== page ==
RTA Audit Shows Major Decrease In Serious Crimes on Buses and Trains Since 2016

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SAM ALLARD / SCENE
  • Sam Allard / Scene
The results of an internal safety audit conducted by RTA show a major decrease in serious crimes on the system since 2016, at least for the first half of the year. Compared to January - June, 2016, robberies in 2018 fell by 80 percent and thefts decreased by 50 percent.

Transit Police Chief John Joyce credited RTA's recent investments in safety for the reduction in criminal activity.



“We now have more officers, and more visibility. That’s a clear deterrent to would-be criminals," he said in a statement. "We have working video cameras in every bus and train and on every platform, and we fully utilize that technology. If you commit a crime, we’re going to see you and we’re going to arrest you. That’s a strong deterrent."

But the most striking number from the safety audit was not among the "serious crimes" tabulated. It was the fare evasion citations, under the the "quality of life" crimes.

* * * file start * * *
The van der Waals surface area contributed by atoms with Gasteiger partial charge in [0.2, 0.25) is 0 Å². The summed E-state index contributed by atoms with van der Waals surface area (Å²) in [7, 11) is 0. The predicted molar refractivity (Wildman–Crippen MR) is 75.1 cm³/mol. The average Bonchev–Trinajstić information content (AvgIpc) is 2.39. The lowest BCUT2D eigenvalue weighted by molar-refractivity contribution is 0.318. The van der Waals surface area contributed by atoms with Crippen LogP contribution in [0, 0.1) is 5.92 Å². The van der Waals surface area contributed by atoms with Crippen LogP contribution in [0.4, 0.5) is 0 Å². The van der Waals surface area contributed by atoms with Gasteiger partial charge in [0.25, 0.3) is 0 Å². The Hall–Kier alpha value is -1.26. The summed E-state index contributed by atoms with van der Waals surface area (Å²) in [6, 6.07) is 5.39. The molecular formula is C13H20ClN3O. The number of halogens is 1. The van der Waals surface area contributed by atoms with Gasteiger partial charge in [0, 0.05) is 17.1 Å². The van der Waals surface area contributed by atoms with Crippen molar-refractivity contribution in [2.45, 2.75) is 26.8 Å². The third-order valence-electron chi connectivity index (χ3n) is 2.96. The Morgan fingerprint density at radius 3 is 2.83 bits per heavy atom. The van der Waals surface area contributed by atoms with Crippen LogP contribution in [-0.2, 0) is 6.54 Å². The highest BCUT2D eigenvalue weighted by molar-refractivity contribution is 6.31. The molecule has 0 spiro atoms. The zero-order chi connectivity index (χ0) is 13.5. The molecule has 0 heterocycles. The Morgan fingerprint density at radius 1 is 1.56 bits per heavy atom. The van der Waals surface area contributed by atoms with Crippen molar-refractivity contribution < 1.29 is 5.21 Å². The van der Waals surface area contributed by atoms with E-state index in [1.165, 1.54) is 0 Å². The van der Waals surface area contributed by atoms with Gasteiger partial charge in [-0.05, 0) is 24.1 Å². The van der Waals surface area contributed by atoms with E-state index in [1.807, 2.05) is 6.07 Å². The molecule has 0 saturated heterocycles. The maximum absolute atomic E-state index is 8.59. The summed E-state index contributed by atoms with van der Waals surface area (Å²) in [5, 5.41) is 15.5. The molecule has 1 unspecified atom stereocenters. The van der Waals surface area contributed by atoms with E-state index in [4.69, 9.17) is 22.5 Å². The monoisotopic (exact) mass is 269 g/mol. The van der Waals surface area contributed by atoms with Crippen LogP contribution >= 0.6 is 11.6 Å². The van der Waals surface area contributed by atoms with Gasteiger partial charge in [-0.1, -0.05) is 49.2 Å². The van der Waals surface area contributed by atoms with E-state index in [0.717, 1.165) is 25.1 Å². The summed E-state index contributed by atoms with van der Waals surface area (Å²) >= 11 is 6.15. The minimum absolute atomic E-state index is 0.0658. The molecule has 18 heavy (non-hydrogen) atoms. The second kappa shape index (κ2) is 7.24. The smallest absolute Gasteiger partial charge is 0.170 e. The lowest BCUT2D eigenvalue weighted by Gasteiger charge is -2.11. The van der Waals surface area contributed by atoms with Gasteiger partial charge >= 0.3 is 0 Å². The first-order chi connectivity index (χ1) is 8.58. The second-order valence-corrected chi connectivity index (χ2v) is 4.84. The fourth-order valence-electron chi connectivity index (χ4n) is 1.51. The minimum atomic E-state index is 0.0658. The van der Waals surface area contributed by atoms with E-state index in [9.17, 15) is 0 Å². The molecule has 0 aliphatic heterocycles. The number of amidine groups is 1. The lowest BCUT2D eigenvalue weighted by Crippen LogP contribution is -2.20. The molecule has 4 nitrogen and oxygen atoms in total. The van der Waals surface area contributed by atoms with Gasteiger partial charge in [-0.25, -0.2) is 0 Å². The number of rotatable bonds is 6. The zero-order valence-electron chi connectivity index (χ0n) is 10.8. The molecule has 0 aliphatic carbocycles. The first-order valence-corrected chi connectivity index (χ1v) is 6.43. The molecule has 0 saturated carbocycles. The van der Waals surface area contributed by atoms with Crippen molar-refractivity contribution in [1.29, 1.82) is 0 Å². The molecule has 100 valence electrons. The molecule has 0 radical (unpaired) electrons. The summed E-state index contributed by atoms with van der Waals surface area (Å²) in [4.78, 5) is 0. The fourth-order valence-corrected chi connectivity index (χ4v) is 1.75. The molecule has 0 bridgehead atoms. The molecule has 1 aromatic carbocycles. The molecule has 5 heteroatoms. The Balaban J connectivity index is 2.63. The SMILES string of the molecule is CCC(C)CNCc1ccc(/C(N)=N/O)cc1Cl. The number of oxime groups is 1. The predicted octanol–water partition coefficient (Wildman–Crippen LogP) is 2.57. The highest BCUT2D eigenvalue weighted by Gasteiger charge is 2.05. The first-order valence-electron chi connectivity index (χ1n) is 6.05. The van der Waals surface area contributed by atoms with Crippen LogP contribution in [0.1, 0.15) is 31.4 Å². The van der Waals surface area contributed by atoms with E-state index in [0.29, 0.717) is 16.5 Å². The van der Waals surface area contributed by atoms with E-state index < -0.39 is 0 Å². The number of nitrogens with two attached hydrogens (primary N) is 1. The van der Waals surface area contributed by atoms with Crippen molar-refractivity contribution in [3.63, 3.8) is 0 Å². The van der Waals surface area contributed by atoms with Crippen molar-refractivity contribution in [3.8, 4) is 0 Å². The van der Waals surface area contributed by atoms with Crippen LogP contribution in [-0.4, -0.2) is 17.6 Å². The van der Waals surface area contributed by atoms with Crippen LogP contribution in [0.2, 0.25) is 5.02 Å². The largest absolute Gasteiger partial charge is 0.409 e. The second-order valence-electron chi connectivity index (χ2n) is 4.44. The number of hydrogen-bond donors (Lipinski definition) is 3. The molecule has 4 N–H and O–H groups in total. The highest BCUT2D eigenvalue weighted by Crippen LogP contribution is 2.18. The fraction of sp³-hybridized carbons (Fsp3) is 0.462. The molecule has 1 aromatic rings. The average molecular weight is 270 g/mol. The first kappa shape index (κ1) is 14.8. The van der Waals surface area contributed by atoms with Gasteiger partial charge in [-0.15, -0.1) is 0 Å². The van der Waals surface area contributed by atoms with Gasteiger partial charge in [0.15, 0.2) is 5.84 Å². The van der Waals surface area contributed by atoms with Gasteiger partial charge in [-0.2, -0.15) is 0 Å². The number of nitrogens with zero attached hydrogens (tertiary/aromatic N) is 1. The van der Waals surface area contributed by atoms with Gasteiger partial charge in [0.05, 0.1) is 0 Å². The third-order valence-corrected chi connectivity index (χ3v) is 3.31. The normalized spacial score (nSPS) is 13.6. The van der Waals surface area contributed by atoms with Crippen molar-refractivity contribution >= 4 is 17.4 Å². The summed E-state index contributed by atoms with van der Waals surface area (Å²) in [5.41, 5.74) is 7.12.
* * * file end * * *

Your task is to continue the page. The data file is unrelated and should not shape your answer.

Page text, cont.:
In the first half of 2018, there were only 170 citations for "misconduct on public trains," (which is code for fare evasion.) Last year, over the same stretch, there were 3,446 such citations.  That's a 95 percent decrease and is due almost entirely to the single-door boarding method now in use on the HealthLine, where the vast majority of fare evasion citations occurred.

CEO and GM Joe Calabrese said at an RTA committee meeting Tuesday that while ridership numbers are way down on the HealthLine — there have been excessive delays caused by the single-door boarding format and many riders have given up the route entirely out of frustration — revenue is actually up because the people who ride the HealthLine are paying their fares.

The old "proof of payment" system, in which officers enforced fare payment on the Red Line and Health Line, was deemed to be a violation of passengers' Fourth Amendment rights — protections against unreasonable searches and seizures — by a local judge last year.

In its "Fair Fares" report, Clevelanders for Public Transit proposed restoring all-door boarding on the HealthLine, assigning fare enforcement to a team of civilian "Transit Ambassadors," and making fare evasion a civil, rather than criminal, offense.

Some transit officers told Scene late last summer that they believed the aggressive fare enforcement was an inequitable money-grab by the agency, and admitted that there had been unofficial quotas in place that they said rose in 2017.

The data agrees with the officers' anecdotal evidence: There were 1,719 fare evasion citations issued in 2016, a number that more than doubled in 2017 before dropping off a cliff this year.

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